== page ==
Some thoughts after a few hours reading this list and looking for a license.

David Ryan david at
Mon Feb 7 05:42:20 UTC 2005

The topic sums it up.  I've been reading this list and reading OSI 
approved licenses for most of the day.  I'm currently developing 
software which I'd like to distribute with something like the Qt Public 
license.  So, some thoughts in no particular order.

1) The Qt public license has its jurisdiction in Norway.  Can I change 
this to Victoria, Australia and still claim it is OSI approved?  Infact 
many licenses have very specific names in them.  What can/can't be 
changed so that they can be applied to another company or product?

2) The Qt Public License seems to fit my requirements;  it is simple and 
outlines the basic framework of usage I'd like.  However after finding 
discussion of the Reciprocal Public License, I've recognised areas where 
it is lacking.  eg. Patents.  The Reciprocal Public License however, 
forces any users of the software to also use the RPL.  I'd prefer to 
allow software that uses the library to be released under any OSI 
approved license.  It seems I'm stuck with having to create a new license?

3) One possibility is that I follow Trolltech's lead with a dual 
license.  However as much as I read on the issue, I have trouble with 
the problem of patches.  An important reason for choosing the Qt Public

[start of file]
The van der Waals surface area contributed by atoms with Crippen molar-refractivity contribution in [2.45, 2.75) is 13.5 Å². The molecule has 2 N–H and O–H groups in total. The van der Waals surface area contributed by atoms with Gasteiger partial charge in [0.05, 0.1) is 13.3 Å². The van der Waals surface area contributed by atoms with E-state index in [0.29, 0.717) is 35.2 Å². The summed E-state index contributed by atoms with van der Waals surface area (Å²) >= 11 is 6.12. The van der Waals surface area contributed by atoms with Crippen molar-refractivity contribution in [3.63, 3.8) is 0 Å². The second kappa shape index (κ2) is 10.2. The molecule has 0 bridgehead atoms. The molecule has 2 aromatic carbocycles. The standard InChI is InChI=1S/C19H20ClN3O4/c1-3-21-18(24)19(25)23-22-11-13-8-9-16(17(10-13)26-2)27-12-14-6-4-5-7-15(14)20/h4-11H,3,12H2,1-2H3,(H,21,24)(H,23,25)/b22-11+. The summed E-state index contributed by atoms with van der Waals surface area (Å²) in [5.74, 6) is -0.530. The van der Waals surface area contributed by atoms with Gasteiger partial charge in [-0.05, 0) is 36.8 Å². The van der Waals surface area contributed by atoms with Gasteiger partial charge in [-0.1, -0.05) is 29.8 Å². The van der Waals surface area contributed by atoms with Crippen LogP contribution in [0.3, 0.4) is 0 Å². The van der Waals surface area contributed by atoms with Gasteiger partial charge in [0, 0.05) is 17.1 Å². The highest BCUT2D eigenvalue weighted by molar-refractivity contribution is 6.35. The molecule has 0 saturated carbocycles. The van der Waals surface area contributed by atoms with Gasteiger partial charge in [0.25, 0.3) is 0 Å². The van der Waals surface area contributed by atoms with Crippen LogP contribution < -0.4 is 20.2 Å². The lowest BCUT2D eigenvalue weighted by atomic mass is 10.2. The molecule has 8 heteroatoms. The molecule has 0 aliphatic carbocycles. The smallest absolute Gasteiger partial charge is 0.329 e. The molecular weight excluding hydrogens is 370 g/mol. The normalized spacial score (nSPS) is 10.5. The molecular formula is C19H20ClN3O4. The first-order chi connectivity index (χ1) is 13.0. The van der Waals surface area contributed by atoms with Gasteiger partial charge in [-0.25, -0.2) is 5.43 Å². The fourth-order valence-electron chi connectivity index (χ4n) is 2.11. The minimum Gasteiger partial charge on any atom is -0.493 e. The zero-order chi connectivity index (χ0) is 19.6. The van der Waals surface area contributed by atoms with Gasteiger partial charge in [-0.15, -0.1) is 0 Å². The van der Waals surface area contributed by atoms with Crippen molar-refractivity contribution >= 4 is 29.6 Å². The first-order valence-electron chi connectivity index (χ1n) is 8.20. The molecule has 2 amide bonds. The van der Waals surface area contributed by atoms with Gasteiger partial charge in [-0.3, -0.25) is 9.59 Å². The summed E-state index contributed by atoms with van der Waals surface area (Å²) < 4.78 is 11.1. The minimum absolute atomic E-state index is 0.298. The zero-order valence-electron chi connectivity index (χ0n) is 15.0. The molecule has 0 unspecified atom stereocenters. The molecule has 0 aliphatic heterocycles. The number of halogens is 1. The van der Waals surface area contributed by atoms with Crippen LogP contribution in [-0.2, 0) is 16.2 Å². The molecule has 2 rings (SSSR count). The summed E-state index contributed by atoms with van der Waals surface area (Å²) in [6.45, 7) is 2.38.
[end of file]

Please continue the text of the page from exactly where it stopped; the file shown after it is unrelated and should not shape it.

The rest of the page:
License is so that as a business any changes a user makes to the code 
can be legally applied to the original source.  In a dual license 
approach, a user can license the code as GPL and make changes which then 
I would not be able to apply to the original source as the other 
developers code would introduce GPL code into the original.  I would 
then not be able to distribute with the dual license.  Is there a simple 
solution to this problem I'm missing?

4) After reading the thread about the OZPLB problems with Australian 
law, it seems it is likely that any license I choose will not be 
(atleast in part) valid in Australia.  A solution was presented which 
copies the Creative Commons approach of having a set of ideals and 
mapping those to jurisdictions.  This sounds like a great idea.  Is 
anyone working on such an ideal?

5) Continuing on from the Creative Commons approach.  It seems that 
there could be a base license with optional clauses.  For myself, some 
optional clauses above the base copyleft license would be:
          - Modifications must be licensed to the original developer. 
(ie Qt License)
          - Programs linked with the software must be licensed under any 
OSI license.(ie Qt License)
          - Any patents owned by the licensor may be used with the 
license. (ie RPL)
    There are probably other clauses.  However the point is that there 
is probably a reaonably small number of choices which can be made.  I 
would much prefer to be able to pick and add a couple of clauses than 
have to attempt to put together a new license.

Thanks for any help..

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